Tamil consonants are introduced as hard, delicate and average in certain language structures which generally relates to plosives, nasals and approximants. In contrast to most Indian dialects, Tamil doesn’t recognize suctioned and unaspirated consonants. Moreover, the voicing of plosives is represented by exacting standards in centamiḻ. Plosives are unvoiced on the off chance that they happen word-at first or multiplied. Somewhere else they are voiced, with a couple of turning out to be fricatives intervocalically, which implies that voicing is definitely not a phonological quality for plosives. Nasals and approximants are consistently voiced. tamilnewslive
Tamil is portrayed by its utilization of more than one sort of coronal consonants: in the same way as other of different dialects of India, it contains a progression of retroflex consonants. Prominently, the Tamil retroflex arrangement incorporates the retroflex approximant/ɻ/(ழ) (model Tamil; regularly translated ‘zh’), which is uncommon in the Indo-Aryan dialects. Among the other Dravidian dialects, the retroflex approximant additionally happens in Malayalam (for instance in ‘Kozhikode’), vanished from communicated in Kannada around 1000 AD (albeit the character is as yet composed, and exists in Unicode, ೞ as in ಕೊೞೆ), and was never present in Telugu. In certain lingos of informal Tamil, this consonant is viewed as vanishing and moving to the alveolar parallel approximant/l/. Dental and alveolar consonants additionally verifiably appeared differently in relation to one another, a normally Dravidian attribute not found in the adjoining Indo-Aryan dialects. While this qualification can in any case be found in the composed language, it has been generally lost in conversational communicated in Tamil, and surprisingly in artistic use the letters ந (dental) and ன (alveolar) might be viewed as allophonic. Likewise, the authentic alveolar stop has changed into a dental stop in numerous advanced vernaculars.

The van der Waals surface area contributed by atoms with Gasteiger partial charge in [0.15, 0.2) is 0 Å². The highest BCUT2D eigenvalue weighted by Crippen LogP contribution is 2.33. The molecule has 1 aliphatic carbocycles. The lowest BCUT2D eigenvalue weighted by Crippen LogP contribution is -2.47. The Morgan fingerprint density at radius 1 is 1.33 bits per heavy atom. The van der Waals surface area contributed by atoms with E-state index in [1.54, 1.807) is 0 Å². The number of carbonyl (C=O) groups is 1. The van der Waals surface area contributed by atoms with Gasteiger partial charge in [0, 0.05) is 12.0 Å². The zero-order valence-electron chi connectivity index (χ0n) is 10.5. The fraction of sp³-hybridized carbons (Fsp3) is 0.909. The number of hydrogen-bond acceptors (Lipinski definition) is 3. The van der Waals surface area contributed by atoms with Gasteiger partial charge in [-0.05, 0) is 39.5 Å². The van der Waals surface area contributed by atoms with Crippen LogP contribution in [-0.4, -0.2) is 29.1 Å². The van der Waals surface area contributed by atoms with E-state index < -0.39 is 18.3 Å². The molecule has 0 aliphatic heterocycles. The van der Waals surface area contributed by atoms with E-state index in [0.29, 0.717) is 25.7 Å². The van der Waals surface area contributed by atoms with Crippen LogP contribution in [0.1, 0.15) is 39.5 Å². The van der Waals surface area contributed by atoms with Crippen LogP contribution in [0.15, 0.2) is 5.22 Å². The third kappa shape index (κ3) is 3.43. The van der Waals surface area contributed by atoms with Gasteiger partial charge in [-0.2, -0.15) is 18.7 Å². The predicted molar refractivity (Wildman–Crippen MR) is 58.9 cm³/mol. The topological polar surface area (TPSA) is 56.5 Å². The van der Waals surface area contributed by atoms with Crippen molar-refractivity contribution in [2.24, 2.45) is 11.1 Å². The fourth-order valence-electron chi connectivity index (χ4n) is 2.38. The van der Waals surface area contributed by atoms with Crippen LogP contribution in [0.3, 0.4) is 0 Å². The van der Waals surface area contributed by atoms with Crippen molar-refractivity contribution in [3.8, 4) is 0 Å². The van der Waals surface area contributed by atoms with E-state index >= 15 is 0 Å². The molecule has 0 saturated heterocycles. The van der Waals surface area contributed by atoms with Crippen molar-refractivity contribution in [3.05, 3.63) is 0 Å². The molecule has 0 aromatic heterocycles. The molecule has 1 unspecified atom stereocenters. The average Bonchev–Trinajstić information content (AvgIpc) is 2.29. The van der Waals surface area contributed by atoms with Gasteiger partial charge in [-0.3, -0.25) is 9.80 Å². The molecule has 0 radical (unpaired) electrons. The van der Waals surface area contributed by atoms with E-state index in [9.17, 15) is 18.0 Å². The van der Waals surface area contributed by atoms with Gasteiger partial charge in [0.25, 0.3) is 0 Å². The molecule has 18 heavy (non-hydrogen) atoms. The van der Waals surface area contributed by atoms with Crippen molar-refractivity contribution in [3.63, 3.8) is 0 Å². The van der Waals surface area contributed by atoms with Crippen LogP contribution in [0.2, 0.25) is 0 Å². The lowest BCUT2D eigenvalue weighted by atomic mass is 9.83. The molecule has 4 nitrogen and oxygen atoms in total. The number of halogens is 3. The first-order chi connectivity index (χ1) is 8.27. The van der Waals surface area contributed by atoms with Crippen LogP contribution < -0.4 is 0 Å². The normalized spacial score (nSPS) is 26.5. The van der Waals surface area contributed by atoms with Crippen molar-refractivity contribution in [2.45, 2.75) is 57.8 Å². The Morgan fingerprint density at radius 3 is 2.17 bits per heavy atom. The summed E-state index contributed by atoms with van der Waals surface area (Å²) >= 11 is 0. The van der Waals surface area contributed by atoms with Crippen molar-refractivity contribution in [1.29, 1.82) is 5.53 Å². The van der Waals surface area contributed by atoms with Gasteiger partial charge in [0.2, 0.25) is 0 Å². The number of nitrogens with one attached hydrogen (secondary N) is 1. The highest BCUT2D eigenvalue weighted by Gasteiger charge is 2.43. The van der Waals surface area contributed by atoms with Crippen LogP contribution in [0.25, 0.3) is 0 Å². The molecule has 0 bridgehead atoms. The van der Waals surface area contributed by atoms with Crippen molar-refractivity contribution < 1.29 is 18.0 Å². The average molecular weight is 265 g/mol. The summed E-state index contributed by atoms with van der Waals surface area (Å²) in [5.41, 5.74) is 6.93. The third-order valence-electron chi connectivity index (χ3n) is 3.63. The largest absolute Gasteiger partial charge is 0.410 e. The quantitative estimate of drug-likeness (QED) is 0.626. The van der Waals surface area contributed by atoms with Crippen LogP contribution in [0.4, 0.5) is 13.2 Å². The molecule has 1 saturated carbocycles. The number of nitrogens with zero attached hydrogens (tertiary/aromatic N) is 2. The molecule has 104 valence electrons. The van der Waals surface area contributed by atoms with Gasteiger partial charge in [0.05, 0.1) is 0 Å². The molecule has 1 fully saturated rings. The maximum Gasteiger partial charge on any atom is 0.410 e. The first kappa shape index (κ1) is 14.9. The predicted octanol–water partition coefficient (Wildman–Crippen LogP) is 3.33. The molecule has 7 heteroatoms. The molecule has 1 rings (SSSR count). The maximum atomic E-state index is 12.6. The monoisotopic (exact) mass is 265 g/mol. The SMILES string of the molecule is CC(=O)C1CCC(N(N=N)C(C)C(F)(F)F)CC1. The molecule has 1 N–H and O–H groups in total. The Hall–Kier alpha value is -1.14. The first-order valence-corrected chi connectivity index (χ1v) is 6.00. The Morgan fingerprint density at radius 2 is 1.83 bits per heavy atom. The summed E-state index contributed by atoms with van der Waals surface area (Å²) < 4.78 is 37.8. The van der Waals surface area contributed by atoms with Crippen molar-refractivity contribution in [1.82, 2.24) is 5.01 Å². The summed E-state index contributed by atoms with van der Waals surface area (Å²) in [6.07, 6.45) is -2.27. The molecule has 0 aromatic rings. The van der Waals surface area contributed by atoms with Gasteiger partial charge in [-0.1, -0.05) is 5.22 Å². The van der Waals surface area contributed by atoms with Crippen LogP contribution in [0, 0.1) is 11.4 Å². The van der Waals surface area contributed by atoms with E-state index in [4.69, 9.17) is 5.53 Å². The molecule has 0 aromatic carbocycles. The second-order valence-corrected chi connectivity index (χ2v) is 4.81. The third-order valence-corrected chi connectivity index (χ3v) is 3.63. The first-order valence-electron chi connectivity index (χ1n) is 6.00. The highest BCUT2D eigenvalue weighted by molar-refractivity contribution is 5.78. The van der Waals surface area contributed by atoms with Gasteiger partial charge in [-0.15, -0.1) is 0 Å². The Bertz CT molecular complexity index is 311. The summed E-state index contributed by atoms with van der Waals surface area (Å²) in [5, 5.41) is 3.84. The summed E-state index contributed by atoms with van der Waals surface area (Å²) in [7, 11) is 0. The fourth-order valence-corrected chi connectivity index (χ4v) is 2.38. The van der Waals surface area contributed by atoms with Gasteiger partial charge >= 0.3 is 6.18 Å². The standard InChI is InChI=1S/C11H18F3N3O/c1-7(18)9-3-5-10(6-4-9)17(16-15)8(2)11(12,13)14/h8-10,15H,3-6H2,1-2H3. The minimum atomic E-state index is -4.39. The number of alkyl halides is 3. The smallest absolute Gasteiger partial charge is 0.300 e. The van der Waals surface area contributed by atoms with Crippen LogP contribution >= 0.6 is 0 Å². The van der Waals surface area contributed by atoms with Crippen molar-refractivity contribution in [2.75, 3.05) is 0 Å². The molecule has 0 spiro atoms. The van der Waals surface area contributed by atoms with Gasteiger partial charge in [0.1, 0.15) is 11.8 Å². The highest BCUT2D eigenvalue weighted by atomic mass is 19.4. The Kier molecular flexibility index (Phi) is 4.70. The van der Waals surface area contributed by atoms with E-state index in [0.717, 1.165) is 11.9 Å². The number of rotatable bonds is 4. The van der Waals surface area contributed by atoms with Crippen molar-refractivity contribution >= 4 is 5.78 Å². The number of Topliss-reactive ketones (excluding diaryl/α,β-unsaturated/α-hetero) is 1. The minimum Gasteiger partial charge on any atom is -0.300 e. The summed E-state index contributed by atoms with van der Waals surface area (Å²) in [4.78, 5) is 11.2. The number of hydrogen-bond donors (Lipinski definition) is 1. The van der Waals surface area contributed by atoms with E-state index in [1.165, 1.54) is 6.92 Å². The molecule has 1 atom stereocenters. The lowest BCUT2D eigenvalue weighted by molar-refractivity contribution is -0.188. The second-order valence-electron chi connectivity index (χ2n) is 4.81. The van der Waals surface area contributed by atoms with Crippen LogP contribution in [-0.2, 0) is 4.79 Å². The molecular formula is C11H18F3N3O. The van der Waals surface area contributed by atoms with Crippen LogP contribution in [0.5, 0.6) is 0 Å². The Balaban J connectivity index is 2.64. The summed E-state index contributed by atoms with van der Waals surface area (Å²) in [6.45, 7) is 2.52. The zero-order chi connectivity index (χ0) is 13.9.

The alveolar stop *ṯ formed into an alveolar quaver/r/in a significant number of the Dravidian dialects. The stop sound is held in Kota and Toda (Subrahmanyam 1983). Malayalam and Sri Lankan Tamil lingos actually hold the first (alveolar) stop sound in gemination (on the same page). In Old Tamil it took the enunciative vowel like different stops. All in all, *ṯ (or *ṟ) didn’t happen word-at last without the enunciative vowel (ibid).
A graph of the Tamil consonant phonemes in the International Phonetic Alphabet follows: